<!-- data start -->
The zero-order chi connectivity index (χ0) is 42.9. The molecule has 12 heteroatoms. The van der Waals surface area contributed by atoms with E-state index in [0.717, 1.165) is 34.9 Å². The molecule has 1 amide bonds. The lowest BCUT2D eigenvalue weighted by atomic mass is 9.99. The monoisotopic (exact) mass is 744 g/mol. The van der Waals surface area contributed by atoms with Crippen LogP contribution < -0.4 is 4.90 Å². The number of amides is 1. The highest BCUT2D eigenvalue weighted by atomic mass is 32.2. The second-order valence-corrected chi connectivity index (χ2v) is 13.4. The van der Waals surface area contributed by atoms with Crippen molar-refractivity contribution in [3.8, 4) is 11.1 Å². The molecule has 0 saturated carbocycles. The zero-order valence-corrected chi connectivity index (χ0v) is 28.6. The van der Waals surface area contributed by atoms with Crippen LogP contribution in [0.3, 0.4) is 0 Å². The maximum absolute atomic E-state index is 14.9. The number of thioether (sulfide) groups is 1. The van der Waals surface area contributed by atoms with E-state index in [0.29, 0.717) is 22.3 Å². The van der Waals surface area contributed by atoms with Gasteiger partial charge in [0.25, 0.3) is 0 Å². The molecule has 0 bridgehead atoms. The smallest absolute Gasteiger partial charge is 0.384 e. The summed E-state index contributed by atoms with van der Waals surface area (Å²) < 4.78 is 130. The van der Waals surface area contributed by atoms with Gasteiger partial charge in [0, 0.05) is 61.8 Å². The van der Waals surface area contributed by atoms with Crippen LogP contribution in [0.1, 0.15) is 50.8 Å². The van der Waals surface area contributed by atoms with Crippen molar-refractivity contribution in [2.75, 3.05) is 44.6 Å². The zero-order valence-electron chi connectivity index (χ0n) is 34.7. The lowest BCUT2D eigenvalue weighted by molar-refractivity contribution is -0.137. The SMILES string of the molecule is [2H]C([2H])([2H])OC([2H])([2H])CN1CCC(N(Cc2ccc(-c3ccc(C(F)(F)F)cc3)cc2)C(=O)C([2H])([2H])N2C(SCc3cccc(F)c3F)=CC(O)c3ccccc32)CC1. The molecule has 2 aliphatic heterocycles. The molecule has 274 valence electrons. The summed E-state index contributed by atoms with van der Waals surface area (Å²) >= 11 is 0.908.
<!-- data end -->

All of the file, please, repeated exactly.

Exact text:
The zero-order chi connectivity index (χ0) is 42.9. The molecule has 12 heteroatoms. The van der Waals surface area contributed by atoms with E-state index in [0.717, 1.165) is 34.9 Å². The molecule has 1 amide bonds. The lowest BCUT2D eigenvalue weighted by atomic mass is 9.99. The monoisotopic (exact) mass is 744 g/mol. The van der Waals surface area contributed by atoms with Crippen LogP contribution < -0.4 is 4.90 Å². The number of amides is 1. The highest BCUT2D eigenvalue weighted by atomic mass is 32.2. The second-order valence-corrected chi connectivity index (χ2v) is 13.4. The van der Waals surface area contributed by atoms with Crippen molar-refractivity contribution in [3.8, 4) is 11.1 Å². The molecule has 0 saturated carbocycles. The zero-order valence-corrected chi connectivity index (χ0v) is 28.6. The van der Waals surface area contributed by atoms with Crippen LogP contribution in [0.3, 0.4) is 0 Å². The maximum absolute atomic E-state index is 14.9. The number of thioether (sulfide) groups is 1. The van der Waals surface area contributed by atoms with E-state index in [0.29, 0.717) is 22.3 Å². The van der Waals surface area contributed by atoms with Gasteiger partial charge in [0.25, 0.3) is 0 Å². The molecule has 0 bridgehead atoms. The smallest absolute Gasteiger partial charge is 0.384 e. The summed E-state index contributed by atoms with van der Waals surface area (Å²) < 4.78 is 130. The van der Waals surface area contributed by atoms with Gasteiger partial charge in [0, 0.05) is 61.8 Å². The van der Waals surface area contributed by atoms with Crippen LogP contribution in [0.1, 0.15) is 50.8 Å². The van der Waals surface area contributed by atoms with Crippen molar-refractivity contribution in [2.75, 3.05) is 44.6 Å². The zero-order valence-electron chi connectivity index (χ0n) is 34.7. The lowest BCUT2D eigenvalue weighted by molar-refractivity contribution is -0.137. The SMILES string of the molecule is [2H]C([2H])([2H])OC([2H])([2H])CN1CCC(N(Cc2ccc(-c3ccc(C(F)(F)F)cc3)cc2)C(=O)C([2H])([2H])N2C(SCc3cccc(F)c3F)=CC(O)c3ccccc32)CC1. The molecule has 2 aliphatic heterocycles. The molecule has 274 valence electrons. The summed E-state index contributed by atoms with van der Waals surface area (Å²) >= 11 is 0.908.